England’s Guardian just ran a story detailing the story behind our East of Underground anthology. An excerpt from Ben Beaumont-Thomas’ piece:
“In 1971 the US was pulling troops out of Vietnam, and its bases in Germany were full of draftees at a loose end. “You were painting shovels, picking up cigarette butts – it was a lot of busy-work,” remembers former serviceman Lewis Hitt. “There was a longing by everyone, especially the draftees, to get home and go back to what you were doing before.” This was the crucible in which were formed scores of raucous funk bands made up of servicemen, four of which have just been compiled by Now-Again Records. Adoring crowd noise was crudely dubbed on top of their records, which were then distributed in recruitment centres. These bands were used by the army to present service as varied, even hip. But the songs they cover – the bitter, suspicious likes of Backstabbers and Smiling Faces Sometimes – undermine any potential propagandising.”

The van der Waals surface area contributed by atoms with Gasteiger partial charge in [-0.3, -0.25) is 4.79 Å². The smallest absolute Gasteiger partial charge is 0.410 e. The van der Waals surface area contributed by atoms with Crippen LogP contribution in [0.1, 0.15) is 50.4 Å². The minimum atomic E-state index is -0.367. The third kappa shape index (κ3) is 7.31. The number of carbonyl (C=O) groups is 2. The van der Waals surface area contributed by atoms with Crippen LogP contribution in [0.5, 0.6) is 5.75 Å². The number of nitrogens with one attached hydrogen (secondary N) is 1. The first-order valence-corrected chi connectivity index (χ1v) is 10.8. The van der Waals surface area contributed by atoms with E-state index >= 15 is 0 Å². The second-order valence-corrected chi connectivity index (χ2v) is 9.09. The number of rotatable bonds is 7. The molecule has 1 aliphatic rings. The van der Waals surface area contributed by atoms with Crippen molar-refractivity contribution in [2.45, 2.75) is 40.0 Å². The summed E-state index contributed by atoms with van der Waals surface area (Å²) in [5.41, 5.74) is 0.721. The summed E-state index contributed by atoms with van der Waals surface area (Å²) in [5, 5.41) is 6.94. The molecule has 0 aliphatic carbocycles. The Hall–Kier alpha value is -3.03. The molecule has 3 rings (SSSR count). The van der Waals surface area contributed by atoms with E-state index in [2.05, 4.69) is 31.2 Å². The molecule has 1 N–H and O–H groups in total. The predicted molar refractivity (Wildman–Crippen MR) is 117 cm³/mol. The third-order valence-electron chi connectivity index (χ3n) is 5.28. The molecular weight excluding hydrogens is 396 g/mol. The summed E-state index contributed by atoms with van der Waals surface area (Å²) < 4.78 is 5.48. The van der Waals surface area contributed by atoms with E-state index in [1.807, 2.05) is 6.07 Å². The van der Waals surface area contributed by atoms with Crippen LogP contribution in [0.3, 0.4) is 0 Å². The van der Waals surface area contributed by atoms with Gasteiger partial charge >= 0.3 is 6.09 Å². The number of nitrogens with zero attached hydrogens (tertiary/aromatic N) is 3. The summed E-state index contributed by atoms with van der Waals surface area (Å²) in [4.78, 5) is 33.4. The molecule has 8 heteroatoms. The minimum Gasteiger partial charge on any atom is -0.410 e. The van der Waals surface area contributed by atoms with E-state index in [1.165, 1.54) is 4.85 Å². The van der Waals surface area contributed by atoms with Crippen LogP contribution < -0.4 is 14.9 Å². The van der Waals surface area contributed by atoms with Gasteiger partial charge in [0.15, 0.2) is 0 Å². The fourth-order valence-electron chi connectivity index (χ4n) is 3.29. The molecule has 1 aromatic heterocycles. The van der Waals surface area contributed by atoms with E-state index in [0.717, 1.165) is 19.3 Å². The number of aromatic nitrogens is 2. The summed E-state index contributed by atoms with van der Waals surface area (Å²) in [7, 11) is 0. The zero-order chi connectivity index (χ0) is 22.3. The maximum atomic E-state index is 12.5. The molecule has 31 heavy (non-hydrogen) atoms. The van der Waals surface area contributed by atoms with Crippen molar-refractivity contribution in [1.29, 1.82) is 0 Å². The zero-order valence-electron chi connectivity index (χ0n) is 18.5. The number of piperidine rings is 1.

Read the full article: “Funk Songs From Vietname GIs” by Ben Beaumont-Thomas (Guardian UK, Friday, 12.16.11).
Buy: East of Underground: Hell Below.
Download: East Of Underground “Hell Below.”